Spiders · Urban Ecology · Biodiversity

Scorpion tailed spiders and leaf curlers

I love scorpions, and you may have already worked out that I have a soft spot for spiders, so these guys are definitely favorites.

Scorpion tailed spiders (genus Arachnura) are one of those great taxa where the name says it all. They come from one of the most common families of spider, the Araneidae which includes a few of the spiders I have mentioned in previous posts; the St Andrews cross spiders, and the garden and golden orb weavers.

The “tail” is a very elongated abdomen, which looks quite like a scorpion when arched up (but without the sting!). They use their “tail” as a disguise by sitting in the center of the web, tail up and pretending to be a leaf. As always, there are some great photos of them at www.arachne.org.au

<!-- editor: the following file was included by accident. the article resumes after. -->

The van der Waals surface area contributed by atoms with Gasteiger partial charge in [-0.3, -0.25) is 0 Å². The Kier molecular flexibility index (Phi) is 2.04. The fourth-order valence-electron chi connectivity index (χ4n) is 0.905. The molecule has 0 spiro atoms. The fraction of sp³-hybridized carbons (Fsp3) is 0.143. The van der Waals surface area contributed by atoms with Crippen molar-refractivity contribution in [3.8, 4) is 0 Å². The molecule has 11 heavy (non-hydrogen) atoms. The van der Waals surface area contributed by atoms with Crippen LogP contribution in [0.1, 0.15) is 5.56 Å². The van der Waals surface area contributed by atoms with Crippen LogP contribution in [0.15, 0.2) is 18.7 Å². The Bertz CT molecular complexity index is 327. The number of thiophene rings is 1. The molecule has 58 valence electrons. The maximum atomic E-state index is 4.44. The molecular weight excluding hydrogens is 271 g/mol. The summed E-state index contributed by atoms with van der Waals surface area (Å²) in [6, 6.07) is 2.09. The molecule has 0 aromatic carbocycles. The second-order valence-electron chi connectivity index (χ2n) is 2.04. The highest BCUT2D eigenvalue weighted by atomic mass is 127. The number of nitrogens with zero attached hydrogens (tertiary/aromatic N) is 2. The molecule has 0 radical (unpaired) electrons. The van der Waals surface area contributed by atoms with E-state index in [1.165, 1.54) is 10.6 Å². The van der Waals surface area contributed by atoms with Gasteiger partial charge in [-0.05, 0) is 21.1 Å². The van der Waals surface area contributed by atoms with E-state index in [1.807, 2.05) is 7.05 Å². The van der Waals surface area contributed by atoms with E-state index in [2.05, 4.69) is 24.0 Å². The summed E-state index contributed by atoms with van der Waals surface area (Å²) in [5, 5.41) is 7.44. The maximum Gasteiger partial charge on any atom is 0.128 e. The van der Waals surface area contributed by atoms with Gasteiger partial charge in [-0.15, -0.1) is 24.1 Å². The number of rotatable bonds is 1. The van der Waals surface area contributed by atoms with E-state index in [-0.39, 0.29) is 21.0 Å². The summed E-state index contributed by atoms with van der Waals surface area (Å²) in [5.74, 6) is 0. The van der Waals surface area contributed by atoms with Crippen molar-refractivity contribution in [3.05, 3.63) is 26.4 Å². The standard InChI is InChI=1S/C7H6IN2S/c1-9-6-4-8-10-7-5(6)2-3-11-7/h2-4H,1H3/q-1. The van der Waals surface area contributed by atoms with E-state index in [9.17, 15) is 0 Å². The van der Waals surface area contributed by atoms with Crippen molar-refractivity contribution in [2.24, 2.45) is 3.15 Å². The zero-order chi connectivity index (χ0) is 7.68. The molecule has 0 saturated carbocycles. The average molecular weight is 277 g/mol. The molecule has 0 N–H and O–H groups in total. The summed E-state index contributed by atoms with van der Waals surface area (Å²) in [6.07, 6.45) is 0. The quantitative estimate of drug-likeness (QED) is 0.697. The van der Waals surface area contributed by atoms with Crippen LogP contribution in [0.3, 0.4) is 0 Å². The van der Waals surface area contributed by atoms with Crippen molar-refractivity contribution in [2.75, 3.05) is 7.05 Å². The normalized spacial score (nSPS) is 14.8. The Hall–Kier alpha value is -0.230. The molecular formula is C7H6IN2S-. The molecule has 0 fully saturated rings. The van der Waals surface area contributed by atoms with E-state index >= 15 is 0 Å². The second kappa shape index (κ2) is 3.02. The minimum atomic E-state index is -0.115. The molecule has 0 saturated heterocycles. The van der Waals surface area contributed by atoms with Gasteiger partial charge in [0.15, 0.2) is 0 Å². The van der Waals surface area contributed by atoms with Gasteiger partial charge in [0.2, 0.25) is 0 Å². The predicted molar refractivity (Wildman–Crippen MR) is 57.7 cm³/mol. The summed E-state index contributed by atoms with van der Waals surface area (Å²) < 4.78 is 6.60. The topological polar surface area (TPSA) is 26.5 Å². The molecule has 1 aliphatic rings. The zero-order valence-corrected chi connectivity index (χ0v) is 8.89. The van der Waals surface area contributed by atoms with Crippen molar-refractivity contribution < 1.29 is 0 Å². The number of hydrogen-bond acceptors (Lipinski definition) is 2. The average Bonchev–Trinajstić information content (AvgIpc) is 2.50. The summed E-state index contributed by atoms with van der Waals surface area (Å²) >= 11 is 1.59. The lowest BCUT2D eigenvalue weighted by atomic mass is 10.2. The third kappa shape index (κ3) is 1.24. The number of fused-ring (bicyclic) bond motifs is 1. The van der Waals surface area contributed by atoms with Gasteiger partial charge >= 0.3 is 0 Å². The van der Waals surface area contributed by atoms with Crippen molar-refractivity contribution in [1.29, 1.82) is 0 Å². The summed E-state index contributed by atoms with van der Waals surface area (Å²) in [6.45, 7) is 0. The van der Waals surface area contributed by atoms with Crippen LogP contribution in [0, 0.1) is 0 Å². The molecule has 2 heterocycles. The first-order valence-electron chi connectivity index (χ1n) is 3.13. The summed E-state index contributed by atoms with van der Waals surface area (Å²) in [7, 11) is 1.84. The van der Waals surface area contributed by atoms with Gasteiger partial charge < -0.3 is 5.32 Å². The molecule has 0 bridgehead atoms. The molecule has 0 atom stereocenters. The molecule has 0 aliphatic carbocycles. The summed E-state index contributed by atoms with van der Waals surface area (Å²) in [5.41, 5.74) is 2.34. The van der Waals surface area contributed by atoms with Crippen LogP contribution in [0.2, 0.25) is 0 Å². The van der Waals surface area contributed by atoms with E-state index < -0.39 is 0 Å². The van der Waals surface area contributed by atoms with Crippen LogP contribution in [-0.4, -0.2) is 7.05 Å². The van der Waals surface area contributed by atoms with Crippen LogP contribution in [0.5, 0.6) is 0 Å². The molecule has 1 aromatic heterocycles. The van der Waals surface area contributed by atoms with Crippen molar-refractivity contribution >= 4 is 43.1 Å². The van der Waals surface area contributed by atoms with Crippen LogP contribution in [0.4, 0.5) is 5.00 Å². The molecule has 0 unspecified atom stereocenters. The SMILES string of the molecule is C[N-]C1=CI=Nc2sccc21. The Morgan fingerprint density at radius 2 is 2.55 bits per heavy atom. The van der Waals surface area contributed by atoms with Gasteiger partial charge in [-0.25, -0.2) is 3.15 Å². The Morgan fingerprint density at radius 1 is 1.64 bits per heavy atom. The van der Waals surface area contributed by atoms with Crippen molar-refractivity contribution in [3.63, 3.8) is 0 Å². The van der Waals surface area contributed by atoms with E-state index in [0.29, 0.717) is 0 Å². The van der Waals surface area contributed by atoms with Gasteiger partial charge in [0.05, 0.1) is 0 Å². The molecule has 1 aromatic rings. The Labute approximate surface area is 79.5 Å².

I once when collected a scorpion tailed spider from a web, I was so sure that it was a leaf until it moved at the last second. I have found quite a few of these in urban Sydney, so keep an eye out if you’re in Eastern Australia!

Scorpion tailed spiders often place debris around themselves to complete the leaf illusion. Most orb weaving spiders will clear our any non edible objects that fall into the web, but a few collect debris and use it to hide in. Another great example of this is the leaf curling spiders that you see every where in Sydney at the moment. These are also in the family Araneidae and there are two main species, one from the Genus Araneus (left) and the other from Phonognatha (right).

They usually collect a leaf and wrap it around themselves as protection. I took this photo to show the effect of urbanisation on spiders, the leaf curing spider has curled itself up in some styrofoam packaging!

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